Summary: An answer to Dan Brown’s claim about the divinity of Jesus Christ in "The DaVinci Code."

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Cracking the da Vinci Code:

Who Do You Say That I Am?

Matthew 16:13-20

Forty million people. That’s the number of copies of Dan Brown’s The Da Vinci Code that have been sold since its publication in 2003. That’s a lot of books. And now, two Academy Award winning celebrities, Tom Hanks and Ron Howard, have teamed up to bring us the soon-to-be-released movie that everyone is already calling a block-buster. Brown’s book, and now the movie, is dominating pop culture like no other book in recent memory. Web sites, chat rooms, and study groups abound. Cottage industries are popping up all around the world specializing in merchandise from the movie, from Leonardo da Vinci, from opposing groups all aimed at capitalizing on the popularity of the book. So the question begs to be asked: What is the big deal?

There are several things that make it a big deal, big enough certainly that I think it important to address the issue in a sermon series. But first, let me remind you that The Da Vinci Code is a novel. It is a work of fiction. As novels go, it is a page-turner. The novel is fast-paced, action-packed, and intriguing. The characters are interesting and the dialog is always engaging. I found myself hanging on every page and trying to anticipate the plot twists. I was rarely able to guess correctly.

Unfortunately, some people have come to see it not as fiction, but as “fact-ion.” What is fact-ion? It is generally a novel that weaves historical facts within its story line, thus giving the perception that it is true. Brown even states in the novel that “All descriptions of artwork, architecture, documents, and secret rituals in this novel are accurate.” He certainly leads the reader to believe that while the characters may be fictitious the underlying historical facts are accurate, and therein lies the problem.

The problem is not that Brown utilizes dubious scholarship, or that he distorts some of the historical facts, or even that on a few occasions he outright lies about some facts. The problem is with the subject matter which the dubious scholar-ship, distortions and lies seek to undermine—the authenticity and reliability of the New Testament, the divinity of Jesus Christ, and the role of the church in history. It is an attack on the heart of the Christian faith.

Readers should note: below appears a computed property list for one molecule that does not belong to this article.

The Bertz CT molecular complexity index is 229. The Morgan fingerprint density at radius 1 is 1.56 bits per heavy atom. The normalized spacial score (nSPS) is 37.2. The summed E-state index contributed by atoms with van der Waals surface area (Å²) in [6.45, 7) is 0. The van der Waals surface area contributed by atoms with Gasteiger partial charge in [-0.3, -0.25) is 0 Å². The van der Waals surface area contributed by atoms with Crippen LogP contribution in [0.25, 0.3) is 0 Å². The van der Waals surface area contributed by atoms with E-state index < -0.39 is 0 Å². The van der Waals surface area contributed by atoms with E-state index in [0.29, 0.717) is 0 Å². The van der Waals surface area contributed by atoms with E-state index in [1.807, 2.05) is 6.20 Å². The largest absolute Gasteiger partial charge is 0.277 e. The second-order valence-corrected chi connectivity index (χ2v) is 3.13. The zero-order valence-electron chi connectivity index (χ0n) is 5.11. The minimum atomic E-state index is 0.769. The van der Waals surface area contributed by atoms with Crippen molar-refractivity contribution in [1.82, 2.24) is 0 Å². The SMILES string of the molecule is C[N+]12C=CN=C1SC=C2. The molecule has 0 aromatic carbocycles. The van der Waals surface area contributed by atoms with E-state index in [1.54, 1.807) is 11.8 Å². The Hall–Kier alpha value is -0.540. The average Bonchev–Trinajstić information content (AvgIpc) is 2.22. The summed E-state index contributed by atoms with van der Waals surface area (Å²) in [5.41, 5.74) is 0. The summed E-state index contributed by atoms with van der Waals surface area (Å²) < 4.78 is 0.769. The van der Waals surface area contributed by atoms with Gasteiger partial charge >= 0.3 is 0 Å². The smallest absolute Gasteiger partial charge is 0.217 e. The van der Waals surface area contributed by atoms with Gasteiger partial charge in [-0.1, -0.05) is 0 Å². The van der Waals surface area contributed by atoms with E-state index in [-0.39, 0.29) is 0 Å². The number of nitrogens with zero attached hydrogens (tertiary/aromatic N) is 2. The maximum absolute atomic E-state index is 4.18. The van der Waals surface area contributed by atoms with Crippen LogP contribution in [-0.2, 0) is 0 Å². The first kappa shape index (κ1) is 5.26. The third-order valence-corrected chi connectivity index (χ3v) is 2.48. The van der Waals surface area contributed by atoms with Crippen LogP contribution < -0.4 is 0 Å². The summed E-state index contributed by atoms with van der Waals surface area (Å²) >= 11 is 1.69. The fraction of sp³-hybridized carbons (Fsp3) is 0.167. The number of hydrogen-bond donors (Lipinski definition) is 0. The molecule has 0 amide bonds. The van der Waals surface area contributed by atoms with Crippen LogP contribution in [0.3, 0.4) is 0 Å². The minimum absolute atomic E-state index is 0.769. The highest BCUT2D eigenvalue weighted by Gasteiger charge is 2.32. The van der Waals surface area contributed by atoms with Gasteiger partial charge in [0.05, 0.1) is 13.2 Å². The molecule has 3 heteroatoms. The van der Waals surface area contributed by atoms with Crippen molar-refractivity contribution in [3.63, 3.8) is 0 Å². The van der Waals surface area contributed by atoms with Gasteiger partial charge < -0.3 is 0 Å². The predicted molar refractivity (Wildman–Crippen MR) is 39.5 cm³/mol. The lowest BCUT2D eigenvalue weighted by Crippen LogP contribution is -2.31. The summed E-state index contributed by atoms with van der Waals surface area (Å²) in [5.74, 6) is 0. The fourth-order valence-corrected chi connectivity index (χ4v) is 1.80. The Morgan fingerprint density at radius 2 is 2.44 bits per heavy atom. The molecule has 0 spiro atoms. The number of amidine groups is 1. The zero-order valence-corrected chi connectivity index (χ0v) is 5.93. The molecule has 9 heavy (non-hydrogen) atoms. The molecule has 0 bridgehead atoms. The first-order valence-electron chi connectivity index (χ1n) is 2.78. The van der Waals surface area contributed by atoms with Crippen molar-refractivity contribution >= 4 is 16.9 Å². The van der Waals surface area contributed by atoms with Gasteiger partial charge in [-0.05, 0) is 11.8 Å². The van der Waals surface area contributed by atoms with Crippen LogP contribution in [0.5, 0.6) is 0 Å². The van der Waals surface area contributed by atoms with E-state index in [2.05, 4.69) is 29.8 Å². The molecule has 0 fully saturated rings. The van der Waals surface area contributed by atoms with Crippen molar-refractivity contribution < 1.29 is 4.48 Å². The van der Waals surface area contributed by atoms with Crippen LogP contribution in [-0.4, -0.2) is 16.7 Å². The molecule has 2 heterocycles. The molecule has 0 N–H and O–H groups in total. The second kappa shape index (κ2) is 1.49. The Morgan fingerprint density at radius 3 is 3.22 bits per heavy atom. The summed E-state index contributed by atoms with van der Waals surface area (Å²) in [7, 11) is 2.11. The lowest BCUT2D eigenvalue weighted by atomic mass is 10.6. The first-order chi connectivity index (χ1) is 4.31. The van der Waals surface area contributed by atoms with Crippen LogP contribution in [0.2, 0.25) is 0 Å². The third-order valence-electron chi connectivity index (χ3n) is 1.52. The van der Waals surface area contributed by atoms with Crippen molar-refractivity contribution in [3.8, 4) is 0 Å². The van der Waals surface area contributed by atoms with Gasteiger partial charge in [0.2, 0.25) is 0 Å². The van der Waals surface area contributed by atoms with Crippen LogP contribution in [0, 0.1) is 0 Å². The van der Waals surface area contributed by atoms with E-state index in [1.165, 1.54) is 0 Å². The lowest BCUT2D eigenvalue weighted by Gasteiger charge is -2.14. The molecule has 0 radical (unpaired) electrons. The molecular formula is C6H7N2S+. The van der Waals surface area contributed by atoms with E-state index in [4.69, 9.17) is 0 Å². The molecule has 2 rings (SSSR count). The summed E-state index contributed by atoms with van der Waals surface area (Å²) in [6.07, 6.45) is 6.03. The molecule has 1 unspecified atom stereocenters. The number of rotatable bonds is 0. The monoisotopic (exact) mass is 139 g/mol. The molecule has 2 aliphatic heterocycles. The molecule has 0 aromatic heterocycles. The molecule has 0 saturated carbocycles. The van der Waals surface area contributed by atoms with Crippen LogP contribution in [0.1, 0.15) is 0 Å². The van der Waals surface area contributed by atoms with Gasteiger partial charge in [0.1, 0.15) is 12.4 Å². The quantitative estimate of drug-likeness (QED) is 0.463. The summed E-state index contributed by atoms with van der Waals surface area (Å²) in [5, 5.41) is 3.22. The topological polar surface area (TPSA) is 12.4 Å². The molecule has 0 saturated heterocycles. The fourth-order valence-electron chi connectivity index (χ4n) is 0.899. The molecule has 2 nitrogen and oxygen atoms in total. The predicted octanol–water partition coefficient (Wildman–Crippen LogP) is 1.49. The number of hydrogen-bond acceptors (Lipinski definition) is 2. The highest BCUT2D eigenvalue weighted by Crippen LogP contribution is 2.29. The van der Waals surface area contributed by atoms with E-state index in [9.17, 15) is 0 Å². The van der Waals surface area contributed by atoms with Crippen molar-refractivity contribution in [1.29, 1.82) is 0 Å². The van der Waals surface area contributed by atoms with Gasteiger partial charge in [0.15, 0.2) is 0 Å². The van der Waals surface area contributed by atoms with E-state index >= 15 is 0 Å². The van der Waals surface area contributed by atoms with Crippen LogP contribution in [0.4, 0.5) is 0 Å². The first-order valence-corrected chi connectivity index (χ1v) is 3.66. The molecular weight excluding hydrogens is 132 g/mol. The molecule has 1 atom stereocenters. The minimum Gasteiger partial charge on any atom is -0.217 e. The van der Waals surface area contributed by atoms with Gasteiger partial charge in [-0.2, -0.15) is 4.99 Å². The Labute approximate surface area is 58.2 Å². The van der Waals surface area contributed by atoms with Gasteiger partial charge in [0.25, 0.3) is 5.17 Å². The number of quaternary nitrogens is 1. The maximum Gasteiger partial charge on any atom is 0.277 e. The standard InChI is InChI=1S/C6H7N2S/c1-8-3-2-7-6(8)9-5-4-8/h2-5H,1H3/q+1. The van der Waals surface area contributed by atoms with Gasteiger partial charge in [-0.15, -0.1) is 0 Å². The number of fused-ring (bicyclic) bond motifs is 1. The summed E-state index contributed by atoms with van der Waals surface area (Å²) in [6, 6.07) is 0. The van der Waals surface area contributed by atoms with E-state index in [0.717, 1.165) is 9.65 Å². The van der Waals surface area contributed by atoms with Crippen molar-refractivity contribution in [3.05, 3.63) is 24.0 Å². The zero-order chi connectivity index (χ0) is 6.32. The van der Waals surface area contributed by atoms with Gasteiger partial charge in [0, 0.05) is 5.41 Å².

I hear you saying, “Well, I haven’t read the book, so I don’t know why we’re doing this,” or, “I’ve read the book, and I don’t believe what’s in there, so why worry?” Let me briefly say that perhaps if you are strong in your faith, there is nothing to worry about. But for others who are new to the faith, or just beginning to explore the faith, or are not strong in their faith, or have been skeptical of the faith, this novel can have a destructive impact. That’s why it is important, and that is why it’s a big deal.

So what is The Da Vinci Code about? The novel is another in a long line of books whose theme is centered on the search for the holy grail. The Holy grail is, according to legend, the cup that Christ used on the night he was betrayed to institute the new covenant. As legend recounts, this cup came to hold miraculous powers because Joseph of Arimathea, who removed Christ’s body from the cross, had the cup present and Christ’s blood dripped from the cross into the cup. The grail became a lost relic of the church, and the search to locate it has continued for centuries.

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